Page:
You think house and huis sound very different? I get just a smidge longer and flatter on the Dutch vowel, almost nothing... sort of Scottish sounding... and I have a pretty good ear. And I think I can say huis in a way that you'd approve of. Anyway, saying COWper for Kuiper comes way closer than any of the usual ways I hear it... because it's not spelled Kijper or Kuuper
Yeah, they sound very different to me. It's not just the length, there is a tonal difference and a difference in the rounding of the mouth as well. But it's true that when my English speaking friends pronounce the "ui", it does sound a lot more like the "ow" sound.
Here's the two diphthongs in graphical form, where ʌu is the IPA symbol for "ou"/"au" and œy the symbol for "ui":
The vertical and horizontal axes denote the first and second formants respectively. These are the resonance frequencies of the vocal tract which make up the first two frequency components of the sound - not counting the f0, which is the pitch of the voice, or fundamental frequency. Note that by convention, higher frequencies are usually plotted towards the left/bottom of the graph and lower frequencies to the right/top, so the axes are "reversed", as it were, from what you might normally expect. The arrows indicate how the sound changes from the onset of the vowel to the end. As you can see, they're in very different parts of the vowel space.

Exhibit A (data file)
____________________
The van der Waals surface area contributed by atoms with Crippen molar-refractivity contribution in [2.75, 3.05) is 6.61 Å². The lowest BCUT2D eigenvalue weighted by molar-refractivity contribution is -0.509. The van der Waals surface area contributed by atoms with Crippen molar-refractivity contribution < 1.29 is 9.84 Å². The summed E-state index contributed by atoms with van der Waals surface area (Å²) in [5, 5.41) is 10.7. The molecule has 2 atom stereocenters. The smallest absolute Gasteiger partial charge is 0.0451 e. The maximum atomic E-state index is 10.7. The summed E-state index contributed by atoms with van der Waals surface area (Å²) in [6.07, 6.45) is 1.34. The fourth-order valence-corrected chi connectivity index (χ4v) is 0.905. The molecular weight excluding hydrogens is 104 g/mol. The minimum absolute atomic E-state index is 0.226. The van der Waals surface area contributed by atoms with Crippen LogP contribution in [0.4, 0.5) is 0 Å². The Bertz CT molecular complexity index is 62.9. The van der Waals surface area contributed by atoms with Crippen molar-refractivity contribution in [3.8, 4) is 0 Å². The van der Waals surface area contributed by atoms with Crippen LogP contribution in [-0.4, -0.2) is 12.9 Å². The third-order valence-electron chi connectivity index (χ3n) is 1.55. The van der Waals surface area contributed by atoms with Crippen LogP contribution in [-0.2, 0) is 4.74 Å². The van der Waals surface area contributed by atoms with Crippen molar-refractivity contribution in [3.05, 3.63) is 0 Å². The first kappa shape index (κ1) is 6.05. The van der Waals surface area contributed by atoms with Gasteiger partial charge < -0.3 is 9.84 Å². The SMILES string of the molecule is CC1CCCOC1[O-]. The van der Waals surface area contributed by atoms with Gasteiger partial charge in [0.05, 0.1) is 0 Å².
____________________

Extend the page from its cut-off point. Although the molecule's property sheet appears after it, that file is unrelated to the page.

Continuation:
This all reminds me of an anecdote a phonetics professor I worked with had about some Japanese people who came to visit. They asked him whether "drama" should be pronounced "durama" or "dorama". He responded that it was neither, just "drama". They then nodded their heads and were satisfied to note that it was "durama" after all. Their brains literally were not wired to be able to hear the "dr" sound the way a native speaker could. They filled in the "u" because in Japanese, it is very uncommon for there to be two consonants in a row. They literally
could not perceive the difference. Supposedly you can learn to discriminate the sounds of another language to some extent, but it's quite difficult once you are no longer a kid.